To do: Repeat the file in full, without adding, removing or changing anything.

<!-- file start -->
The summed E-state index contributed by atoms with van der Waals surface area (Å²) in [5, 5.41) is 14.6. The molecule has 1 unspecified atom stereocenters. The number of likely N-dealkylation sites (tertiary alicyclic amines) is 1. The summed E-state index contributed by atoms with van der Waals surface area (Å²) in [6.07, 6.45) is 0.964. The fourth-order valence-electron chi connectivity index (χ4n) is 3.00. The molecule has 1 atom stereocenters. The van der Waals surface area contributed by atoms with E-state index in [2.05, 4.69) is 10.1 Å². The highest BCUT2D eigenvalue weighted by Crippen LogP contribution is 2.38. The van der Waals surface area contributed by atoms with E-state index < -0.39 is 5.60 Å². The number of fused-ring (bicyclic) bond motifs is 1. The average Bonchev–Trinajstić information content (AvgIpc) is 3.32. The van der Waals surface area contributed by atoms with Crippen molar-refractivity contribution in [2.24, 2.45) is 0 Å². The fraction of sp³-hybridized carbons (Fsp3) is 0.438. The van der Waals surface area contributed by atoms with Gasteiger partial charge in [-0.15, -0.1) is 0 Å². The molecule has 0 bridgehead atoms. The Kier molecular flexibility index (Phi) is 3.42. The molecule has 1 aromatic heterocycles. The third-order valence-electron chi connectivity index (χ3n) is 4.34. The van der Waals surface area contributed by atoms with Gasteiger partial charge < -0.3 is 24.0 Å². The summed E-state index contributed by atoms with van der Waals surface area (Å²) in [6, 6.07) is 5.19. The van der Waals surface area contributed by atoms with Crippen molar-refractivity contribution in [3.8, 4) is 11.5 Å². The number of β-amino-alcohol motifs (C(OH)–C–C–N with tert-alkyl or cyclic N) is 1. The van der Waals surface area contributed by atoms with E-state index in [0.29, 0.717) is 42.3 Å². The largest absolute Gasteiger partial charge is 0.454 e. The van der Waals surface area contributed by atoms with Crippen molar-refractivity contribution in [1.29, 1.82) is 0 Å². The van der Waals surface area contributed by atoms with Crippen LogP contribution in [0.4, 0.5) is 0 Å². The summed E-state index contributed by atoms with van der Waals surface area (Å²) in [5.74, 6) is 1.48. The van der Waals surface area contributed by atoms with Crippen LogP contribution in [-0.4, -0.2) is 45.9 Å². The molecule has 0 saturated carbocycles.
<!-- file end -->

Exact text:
The summed E-state index contributed by atoms with van der Waals surface area (Å²) in [5, 5.41) is 14.6. The molecule has 1 unspecified atom stereocenters. The number of likely N-dealkylation sites (tertiary alicyclic amines) is 1. The summed E-state index contributed by atoms with van der Waals surface area (Å²) in [6.07, 6.45) is 0.964. The fourth-order valence-electron chi connectivity index (χ4n) is 3.00. The molecule has 1 atom stereocenters. The van der Waals surface area contributed by atoms with E-state index in [2.05, 4.69) is 10.1 Å². The highest BCUT2D eigenvalue weighted by Crippen LogP contribution is 2.38. The van der Waals surface area contributed by atoms with E-state index < -0.39 is 5.60 Å². The number of fused-ring (bicyclic) bond motifs is 1. The average Bonchev–Trinajstić information content (AvgIpc) is 3.32. The van der Waals surface area contributed by atoms with Crippen molar-refractivity contribution in [2.24, 2.45) is 0 Å². The fraction of sp³-hybridized carbons (Fsp3) is 0.438. The van der Waals surface area contributed by atoms with Gasteiger partial charge in [-0.15, -0.1) is 0 Å². The molecule has 0 bridgehead atoms. The Kier molecular flexibility index (Phi) is 3.42. The molecule has 1 aromatic heterocycles. The third-order valence-electron chi connectivity index (χ3n) is 4.34. The van der Waals surface area contributed by atoms with Gasteiger partial charge < -0.3 is 24.0 Å². The summed E-state index contributed by atoms with van der Waals surface area (Å²) in [6, 6.07) is 5.19. The van der Waals surface area contributed by atoms with Crippen molar-refractivity contribution in [3.8, 4) is 11.5 Å². The number of β-amino-alcohol motifs (C(OH)–C–C–N with tert-alkyl or cyclic N) is 1. The van der Waals surface area contributed by atoms with E-state index in [0.29, 0.717) is 42.3 Å². The largest absolute Gasteiger partial charge is 0.454 e. The van der Waals surface area contributed by atoms with Crippen molar-refractivity contribution in [1.29, 1.82) is 0 Å². The van der Waals surface area contributed by atoms with Crippen LogP contribution in [0.4, 0.5) is 0 Å². The summed E-state index contributed by atoms with van der Waals surface area (Å²) in [5.74, 6) is 1.48. The van der Waals surface area contributed by atoms with Crippen LogP contribution in [-0.4, -0.2) is 45.9 Å². The molecule has 0 saturated carbocycles.